When HTML was first created fonts and styles were controlled by the setting of each web browser. The mechanism for individual websites to control the display of fonts was introduced by Netscape in 1995. This was standardised in HTML2 but the font had to be installed on the user’s computer.

Because not every computer has the same operating system, and therefore not always the same fonts, designers can assign a font-stack. The first font in the row is used is available, if this font is not available the second one will be used. The last one in the list is always a generic font-family. This uses the default font of the font-family.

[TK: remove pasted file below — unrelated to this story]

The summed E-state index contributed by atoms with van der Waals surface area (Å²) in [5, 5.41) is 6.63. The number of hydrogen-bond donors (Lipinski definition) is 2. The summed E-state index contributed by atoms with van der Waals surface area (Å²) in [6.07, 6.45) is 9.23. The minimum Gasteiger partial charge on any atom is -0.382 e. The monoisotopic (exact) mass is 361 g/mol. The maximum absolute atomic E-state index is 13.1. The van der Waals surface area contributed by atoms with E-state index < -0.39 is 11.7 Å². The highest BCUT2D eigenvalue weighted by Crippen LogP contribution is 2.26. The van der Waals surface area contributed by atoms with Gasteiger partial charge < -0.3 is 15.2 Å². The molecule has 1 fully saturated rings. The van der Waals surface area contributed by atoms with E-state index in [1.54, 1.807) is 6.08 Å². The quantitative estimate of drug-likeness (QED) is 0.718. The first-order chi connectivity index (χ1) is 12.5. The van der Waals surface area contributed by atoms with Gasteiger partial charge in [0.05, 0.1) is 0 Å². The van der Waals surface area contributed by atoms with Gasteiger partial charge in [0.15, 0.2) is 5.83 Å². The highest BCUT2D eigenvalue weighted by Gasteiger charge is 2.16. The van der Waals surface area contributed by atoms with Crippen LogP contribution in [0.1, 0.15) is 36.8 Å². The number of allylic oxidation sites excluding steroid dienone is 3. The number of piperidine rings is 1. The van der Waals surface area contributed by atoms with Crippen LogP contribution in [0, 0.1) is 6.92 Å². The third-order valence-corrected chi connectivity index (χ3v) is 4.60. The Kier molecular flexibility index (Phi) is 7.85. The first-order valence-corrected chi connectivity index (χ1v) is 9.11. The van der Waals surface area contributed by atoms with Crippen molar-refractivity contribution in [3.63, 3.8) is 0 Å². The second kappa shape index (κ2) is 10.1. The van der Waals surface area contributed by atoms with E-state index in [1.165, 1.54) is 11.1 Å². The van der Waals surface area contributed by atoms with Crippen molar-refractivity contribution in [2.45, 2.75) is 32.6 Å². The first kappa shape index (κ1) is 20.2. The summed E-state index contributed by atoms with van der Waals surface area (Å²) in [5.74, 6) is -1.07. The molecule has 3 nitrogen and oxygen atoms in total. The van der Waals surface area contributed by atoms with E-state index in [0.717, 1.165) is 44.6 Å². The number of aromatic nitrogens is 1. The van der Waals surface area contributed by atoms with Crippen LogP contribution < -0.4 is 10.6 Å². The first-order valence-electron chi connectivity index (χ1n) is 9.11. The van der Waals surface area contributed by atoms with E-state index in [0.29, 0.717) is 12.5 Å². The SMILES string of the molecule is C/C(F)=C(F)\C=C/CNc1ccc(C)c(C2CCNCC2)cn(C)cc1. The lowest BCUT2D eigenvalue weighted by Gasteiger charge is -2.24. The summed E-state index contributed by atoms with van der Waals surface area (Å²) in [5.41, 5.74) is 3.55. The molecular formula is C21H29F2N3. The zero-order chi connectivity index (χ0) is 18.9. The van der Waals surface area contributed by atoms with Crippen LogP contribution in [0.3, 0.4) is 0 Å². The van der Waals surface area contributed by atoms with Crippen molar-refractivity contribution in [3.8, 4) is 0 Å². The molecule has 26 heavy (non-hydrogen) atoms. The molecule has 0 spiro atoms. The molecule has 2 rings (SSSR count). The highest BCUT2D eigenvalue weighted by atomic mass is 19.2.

A few examples of the most used font-stacks:

font-family:Georgia,Utopia,Palatino,’Palatino Linotype’,serif;
font-family:”Times New Roman”,Times,serif;
font-family:’Courier New’,’Courier’,monospace;

If a designer wants to use a different font he is limited to a few methods:


@font-face is a css rule which allows the designer to ‘attach’ the font to a website. The user will download the font if it is not installed on the computer.


Cufon is a lightweight JavaScript plugin that uses Javascript & VML to render the font.


sIFR works with a Flash file that contains the font. This will download in the background and it uses JavaScript to render the font.

There are also a few websites like typekit and webtype that will host the fonts for a set fee.

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